Before modifying the ticket and comment contents themselves (to convert them from TracWiki syntax to Github Flavored Markdown), a few more fundamental changes are necessary:
- Find missing ticket IDs (the Agavi Trac has 83 “gaps” in the ticket ID sequence; those were all spam tickets that got deleted, but not in time for a legit ticket showing up with a later ID in the database)
- Compose a list of all ticket reporters, ticket change authors (e.g. people leaving a comment) and attachment authors and create a mapping to their GitHub user names or plain display names that will be used during import
- Migrate all milestones to the GitHub issue tracker
- Migrate all versions (as labels) to the GitHub issue tracker
- Migrate all components (as labels) to the GitHub issue tracker
- Migrate all ticket types (as labels) to the GitHub issue tracker
- Do something about Priorities and Severities
1. Finding Missing Ticket IDs
That one is fairly easy:
$ sqlite3 trac.db 'SELECT id FROM ticket;' | php -r ' $ids = file("php://stdin", FILE_IGNORE_NEW_LINES | FILE_SKIP_EMPTY_LINES); echo implode("\n", array_diff(range(1, max($ids)), $ids)) . "\n"; '
The resulting list needs to be stored somewhere for later, when we replay all ticket changes - that script will produce empty dummy tickets for the missing IDs to make sure all ticket IDs line up between Trac and GitHub.
2. List Ticket Reporters/Authors
We only need SQL for this:
sqlite3 trac.db ' SELECT DISTINCT (user || " = ") FROM ( SELECT reporter AS user FROM ticket UNION ALL SELECT author AS user FROM ticket_change UNION ALL SELECT author AS user FROM attachment ) ORDER BY LOWER(user) ASC; '
The result can be put into a file that is then filled by hand with references to people. In our case, we chose to use either a GitHub username (if known, requires some research in certain cases), half of the person’s e-mail address, or a nickname in quotes:
anonymous = "anonymous" david = @dzuelke steve@REDACTED.com = steve@…
“REDACTED.com” is obviously not what was really in there; the ellipsis (“…”) is correct however.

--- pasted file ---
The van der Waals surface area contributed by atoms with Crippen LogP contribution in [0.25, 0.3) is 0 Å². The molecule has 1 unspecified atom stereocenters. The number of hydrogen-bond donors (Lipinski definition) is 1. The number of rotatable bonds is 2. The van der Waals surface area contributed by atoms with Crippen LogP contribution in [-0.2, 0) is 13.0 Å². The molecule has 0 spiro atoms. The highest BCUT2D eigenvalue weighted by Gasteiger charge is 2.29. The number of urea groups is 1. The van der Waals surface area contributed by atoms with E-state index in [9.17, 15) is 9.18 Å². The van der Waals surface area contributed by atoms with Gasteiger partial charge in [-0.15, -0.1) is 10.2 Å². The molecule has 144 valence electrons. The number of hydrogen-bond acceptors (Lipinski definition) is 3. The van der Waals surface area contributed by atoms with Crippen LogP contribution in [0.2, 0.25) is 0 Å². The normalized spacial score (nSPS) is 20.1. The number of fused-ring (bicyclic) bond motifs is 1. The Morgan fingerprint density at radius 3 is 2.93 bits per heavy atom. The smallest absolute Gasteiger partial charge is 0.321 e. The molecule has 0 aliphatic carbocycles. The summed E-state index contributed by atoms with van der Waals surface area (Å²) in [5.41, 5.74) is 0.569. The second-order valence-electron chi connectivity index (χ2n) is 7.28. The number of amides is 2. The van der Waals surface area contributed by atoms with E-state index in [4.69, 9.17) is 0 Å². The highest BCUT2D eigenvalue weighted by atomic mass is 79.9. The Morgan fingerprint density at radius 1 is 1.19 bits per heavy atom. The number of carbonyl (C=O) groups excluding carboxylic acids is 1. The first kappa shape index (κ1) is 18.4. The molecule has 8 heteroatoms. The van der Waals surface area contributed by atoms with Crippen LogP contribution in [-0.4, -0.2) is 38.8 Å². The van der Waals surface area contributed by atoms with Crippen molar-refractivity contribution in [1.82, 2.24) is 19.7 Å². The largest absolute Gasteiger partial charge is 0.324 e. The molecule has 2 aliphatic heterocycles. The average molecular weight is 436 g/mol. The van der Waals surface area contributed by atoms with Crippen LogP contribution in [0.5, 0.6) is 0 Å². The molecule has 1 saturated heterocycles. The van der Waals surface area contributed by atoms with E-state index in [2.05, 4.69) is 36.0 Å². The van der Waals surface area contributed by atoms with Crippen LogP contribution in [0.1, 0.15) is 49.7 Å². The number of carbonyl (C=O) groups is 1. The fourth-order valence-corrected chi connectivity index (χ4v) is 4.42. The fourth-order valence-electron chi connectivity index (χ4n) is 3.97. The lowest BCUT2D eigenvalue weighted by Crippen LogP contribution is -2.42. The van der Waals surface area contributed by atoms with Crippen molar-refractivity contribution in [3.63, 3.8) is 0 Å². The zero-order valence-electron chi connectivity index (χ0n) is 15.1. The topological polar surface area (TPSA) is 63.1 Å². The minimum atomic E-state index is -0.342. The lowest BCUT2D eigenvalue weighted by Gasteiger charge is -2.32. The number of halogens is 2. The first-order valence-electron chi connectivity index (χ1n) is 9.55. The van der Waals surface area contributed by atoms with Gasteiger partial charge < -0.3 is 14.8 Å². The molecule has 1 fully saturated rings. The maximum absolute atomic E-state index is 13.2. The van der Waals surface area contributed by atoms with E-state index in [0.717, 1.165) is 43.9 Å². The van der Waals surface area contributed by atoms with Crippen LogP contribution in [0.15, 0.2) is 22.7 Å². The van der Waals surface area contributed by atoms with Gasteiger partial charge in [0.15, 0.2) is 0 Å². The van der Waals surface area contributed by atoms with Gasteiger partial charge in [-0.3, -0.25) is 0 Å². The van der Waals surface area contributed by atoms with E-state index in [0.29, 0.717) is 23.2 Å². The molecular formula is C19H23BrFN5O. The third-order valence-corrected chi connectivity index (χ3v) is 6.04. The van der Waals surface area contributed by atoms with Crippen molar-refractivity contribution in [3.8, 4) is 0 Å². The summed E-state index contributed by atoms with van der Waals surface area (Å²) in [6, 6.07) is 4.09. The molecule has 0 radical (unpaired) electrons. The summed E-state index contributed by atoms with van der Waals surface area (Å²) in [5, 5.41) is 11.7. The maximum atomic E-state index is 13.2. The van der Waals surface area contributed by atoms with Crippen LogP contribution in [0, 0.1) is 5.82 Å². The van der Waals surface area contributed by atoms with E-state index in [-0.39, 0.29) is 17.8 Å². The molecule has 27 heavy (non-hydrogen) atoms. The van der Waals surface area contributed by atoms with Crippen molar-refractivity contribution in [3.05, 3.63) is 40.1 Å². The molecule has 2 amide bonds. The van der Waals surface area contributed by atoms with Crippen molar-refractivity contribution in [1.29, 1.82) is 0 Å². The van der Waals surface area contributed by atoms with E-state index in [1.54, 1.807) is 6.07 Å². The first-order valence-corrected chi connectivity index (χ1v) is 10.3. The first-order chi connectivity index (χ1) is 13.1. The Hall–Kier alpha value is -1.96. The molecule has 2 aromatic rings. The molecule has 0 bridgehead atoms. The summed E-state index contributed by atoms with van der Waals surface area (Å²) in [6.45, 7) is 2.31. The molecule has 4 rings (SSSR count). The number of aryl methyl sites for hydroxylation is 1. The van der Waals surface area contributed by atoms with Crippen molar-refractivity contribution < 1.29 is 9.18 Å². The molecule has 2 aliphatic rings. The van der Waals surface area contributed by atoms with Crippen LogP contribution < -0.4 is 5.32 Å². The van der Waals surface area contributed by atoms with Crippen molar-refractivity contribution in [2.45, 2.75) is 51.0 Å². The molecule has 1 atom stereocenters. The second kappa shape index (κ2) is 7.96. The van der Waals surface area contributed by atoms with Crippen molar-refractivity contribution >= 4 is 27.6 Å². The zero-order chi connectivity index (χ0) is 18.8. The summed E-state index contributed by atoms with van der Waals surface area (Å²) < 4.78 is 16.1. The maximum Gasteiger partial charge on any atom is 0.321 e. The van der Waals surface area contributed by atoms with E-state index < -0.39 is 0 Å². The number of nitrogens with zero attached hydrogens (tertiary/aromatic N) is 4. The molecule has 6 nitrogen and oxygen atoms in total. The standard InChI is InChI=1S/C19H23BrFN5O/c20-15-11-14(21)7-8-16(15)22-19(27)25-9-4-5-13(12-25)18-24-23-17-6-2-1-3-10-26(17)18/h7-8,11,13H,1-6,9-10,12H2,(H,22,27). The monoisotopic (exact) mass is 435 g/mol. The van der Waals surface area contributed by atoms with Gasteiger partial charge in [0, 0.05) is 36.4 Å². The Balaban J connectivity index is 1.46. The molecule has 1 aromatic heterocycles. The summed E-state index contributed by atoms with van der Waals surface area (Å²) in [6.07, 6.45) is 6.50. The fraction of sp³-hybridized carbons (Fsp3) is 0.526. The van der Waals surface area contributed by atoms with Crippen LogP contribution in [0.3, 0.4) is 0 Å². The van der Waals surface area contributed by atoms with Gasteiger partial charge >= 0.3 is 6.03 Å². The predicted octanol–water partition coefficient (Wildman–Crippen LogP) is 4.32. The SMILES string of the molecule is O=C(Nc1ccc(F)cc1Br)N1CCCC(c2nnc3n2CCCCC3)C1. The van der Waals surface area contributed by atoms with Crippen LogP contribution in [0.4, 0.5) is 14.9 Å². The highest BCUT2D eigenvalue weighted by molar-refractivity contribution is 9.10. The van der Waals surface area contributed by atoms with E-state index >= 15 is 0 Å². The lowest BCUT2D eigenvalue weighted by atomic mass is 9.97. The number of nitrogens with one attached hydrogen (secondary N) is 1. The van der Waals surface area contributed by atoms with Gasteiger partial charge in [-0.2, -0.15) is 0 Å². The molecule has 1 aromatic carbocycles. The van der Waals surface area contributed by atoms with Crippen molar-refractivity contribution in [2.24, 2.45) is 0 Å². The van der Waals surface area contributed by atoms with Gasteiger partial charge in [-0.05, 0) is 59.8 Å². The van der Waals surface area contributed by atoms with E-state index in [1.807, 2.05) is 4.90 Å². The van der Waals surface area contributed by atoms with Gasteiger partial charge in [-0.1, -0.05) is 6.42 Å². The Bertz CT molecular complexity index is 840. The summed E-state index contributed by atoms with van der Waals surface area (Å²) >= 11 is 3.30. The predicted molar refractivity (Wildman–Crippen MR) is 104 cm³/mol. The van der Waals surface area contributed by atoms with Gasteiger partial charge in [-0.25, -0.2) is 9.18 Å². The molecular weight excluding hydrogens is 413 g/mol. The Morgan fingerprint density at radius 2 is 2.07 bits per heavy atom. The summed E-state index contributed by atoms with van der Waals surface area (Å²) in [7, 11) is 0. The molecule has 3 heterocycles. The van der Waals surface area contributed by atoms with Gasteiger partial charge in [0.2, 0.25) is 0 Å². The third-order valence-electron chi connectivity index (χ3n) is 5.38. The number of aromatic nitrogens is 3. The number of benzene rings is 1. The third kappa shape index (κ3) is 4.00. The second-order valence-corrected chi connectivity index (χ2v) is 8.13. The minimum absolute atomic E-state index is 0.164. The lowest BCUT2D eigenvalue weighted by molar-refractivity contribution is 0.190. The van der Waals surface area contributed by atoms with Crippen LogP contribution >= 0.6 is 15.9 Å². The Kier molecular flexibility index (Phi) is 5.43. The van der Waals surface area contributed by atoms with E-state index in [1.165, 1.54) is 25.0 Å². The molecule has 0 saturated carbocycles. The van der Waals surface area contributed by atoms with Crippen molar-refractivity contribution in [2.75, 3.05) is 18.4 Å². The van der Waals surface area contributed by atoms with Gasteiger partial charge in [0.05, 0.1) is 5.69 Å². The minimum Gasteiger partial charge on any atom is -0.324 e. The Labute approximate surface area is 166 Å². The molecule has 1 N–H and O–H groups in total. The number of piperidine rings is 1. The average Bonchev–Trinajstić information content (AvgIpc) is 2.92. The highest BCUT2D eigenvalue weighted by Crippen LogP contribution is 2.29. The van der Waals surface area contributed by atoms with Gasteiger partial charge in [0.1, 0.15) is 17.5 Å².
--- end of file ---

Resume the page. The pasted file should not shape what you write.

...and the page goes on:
This map will be used by a script later when replaying ticket changes via the GitHub API in order to embed information about the original authors. By using GitHub usernames with the “@someone” notation, a link will be created; we just have to get things right on the first attempt or some people will complain about notification spam ;)
3. Migrate Milestones
Very straightforward as the GitHub issue tracker supports milestones. They existing milestones in the Trac database are simply ported over to GitHub; milestone “AgaviForge” will be dropped however (and the corresponding tickets later reassigned).
4. Migrate Versions (as Labels)
Versions as registered in Trac will simply be imported as labels like “0.10.2” or “1.0.8”. For now, we will import all versions except for “HEAD”, “HEAD-1.0” and “HEAD-0.11” since those only cause clutter and thus far have rarely been used.
This will create a considerable amount of labels just for the versions; we might eventually merge them all into series labels (like “1.0.x” or “1.1-latest”, similar to e.g. Ruby on Rails). When doing that, we might also drop old series labels that are not maintained anymore, simply to cut down on clutter.
One last thing to decide upon of course is the color codes for the versions. No great ideas yet, as the colors are shared with components and ticket types (see below).
5. Migrate Components (as Labels)
Components will be migrated to labels with identical names, with the exception of “documentation” (will be moved to a separate repository), “website” (never has been part of the SVN repos, but will be moved to its own GitHub repository eventually) and “OTHER” (no label will be assigned to such issues).
Again, color coding is something that’s left to be decided (suggestions welcome).
6. Migrate Types (as Labels)
There currently are just three issue types: “defect”, “enhancement” and “task”. Those will be migrated as-is, with defects getting a flashy red color, enhancements a nice green, and tasks… well… turquoise maybe?
7. Priorities and Severities
Priorities will simply be dropped, they have never proven to be useful. Same for severities, although we might have a dedicated label for blockers, indicating that resolving such an issue may not be postponed until a later release.